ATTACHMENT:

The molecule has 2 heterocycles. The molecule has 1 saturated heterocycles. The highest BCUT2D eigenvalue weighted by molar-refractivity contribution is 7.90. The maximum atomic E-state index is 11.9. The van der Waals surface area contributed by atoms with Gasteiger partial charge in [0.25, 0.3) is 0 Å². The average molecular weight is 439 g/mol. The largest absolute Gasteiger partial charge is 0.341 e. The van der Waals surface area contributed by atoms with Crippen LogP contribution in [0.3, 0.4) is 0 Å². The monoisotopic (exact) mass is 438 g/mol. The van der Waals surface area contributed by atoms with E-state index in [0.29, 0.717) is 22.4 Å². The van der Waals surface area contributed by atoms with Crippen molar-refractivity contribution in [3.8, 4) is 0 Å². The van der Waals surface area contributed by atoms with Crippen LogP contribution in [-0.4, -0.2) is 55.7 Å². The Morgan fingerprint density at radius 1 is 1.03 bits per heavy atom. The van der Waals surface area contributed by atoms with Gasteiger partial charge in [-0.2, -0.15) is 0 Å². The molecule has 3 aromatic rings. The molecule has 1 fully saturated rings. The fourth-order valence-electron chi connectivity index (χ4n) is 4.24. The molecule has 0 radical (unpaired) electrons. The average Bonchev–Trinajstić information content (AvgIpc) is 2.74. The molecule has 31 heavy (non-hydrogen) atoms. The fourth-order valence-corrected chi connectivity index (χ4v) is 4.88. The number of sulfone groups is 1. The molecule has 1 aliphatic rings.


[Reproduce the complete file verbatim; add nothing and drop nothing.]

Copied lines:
The molecule has 2 heterocycles. The molecule has 1 saturated heterocycles. The highest BCUT2D eigenvalue weighted by molar-refractivity contribution is 7.90. The maximum atomic E-state index is 11.9. The van der Waals surface area contributed by atoms with Gasteiger partial charge in [0.25, 0.3) is 0 Å². The average molecular weight is 439 g/mol. The largest absolute Gasteiger partial charge is 0.341 e. The van der Waals surface area contributed by atoms with Crippen LogP contribution in [0.3, 0.4) is 0 Å². The monoisotopic (exact) mass is 438 g/mol. The van der Waals surface area contributed by atoms with E-state index in [0.29, 0.717) is 22.4 Å². The van der Waals surface area contributed by atoms with Crippen molar-refractivity contribution in [3.8, 4) is 0 Å². The van der Waals surface area contributed by atoms with Crippen LogP contribution in [-0.4, -0.2) is 55.7 Å². The Morgan fingerprint density at radius 1 is 1.03 bits per heavy atom. The van der Waals surface area contributed by atoms with Gasteiger partial charge in [-0.2, -0.15) is 0 Å². The molecule has 3 aromatic rings. The molecule has 1 fully saturated rings. The fourth-order valence-electron chi connectivity index (χ4n) is 4.24. The molecule has 0 radical (unpaired) electrons. The average Bonchev–Trinajstić information content (AvgIpc) is 2.74. The molecule has 31 heavy (non-hydrogen) atoms. The fourth-order valence-corrected chi connectivity index (χ4v) is 4.88. The number of sulfone groups is 1. The molecule has 1 aliphatic rings.